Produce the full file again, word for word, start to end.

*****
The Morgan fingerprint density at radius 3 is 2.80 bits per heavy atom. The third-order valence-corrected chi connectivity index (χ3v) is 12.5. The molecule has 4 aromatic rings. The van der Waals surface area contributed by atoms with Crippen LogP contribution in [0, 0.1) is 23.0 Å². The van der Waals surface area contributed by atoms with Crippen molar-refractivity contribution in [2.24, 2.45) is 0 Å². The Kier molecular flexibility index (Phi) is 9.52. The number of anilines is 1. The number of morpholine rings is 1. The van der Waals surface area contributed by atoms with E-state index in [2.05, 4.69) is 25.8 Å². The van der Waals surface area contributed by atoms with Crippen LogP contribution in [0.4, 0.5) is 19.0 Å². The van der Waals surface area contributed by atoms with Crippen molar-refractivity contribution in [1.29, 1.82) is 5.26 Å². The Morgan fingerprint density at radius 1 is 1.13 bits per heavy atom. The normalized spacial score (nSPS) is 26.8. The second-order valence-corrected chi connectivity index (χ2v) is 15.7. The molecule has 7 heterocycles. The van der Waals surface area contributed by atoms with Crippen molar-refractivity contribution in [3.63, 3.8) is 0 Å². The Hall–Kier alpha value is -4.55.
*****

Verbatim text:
The Morgan fingerprint density at radius 3 is 2.80 bits per heavy atom. The third-order valence-corrected chi connectivity index (χ3v) is 12.5. The molecule has 4 aromatic rings. The van der Waals surface area contributed by atoms with Crippen LogP contribution in [0, 0.1) is 23.0 Å². The van der Waals surface area contributed by atoms with Crippen molar-refractivity contribution in [2.24, 2.45) is 0 Å². The Kier molecular flexibility index (Phi) is 9.52. The number of anilines is 1. The number of morpholine rings is 1. The van der Waals surface area contributed by atoms with E-state index in [2.05, 4.69) is 25.8 Å². The van der Waals surface area contributed by atoms with Crippen LogP contribution in [0.4, 0.5) is 19.0 Å². The van der Waals surface area contributed by atoms with Crippen molar-refractivity contribution in [1.29, 1.82) is 5.26 Å². The Morgan fingerprint density at radius 1 is 1.13 bits per heavy atom. The normalized spacial score (nSPS) is 26.8. The second-order valence-corrected chi connectivity index (χ2v) is 15.7. The molecule has 7 heterocycles. The van der Waals surface area contributed by atoms with Crippen molar-refractivity contribution in [3.63, 3.8) is 0 Å². The Hall–Kier alpha value is -4.55.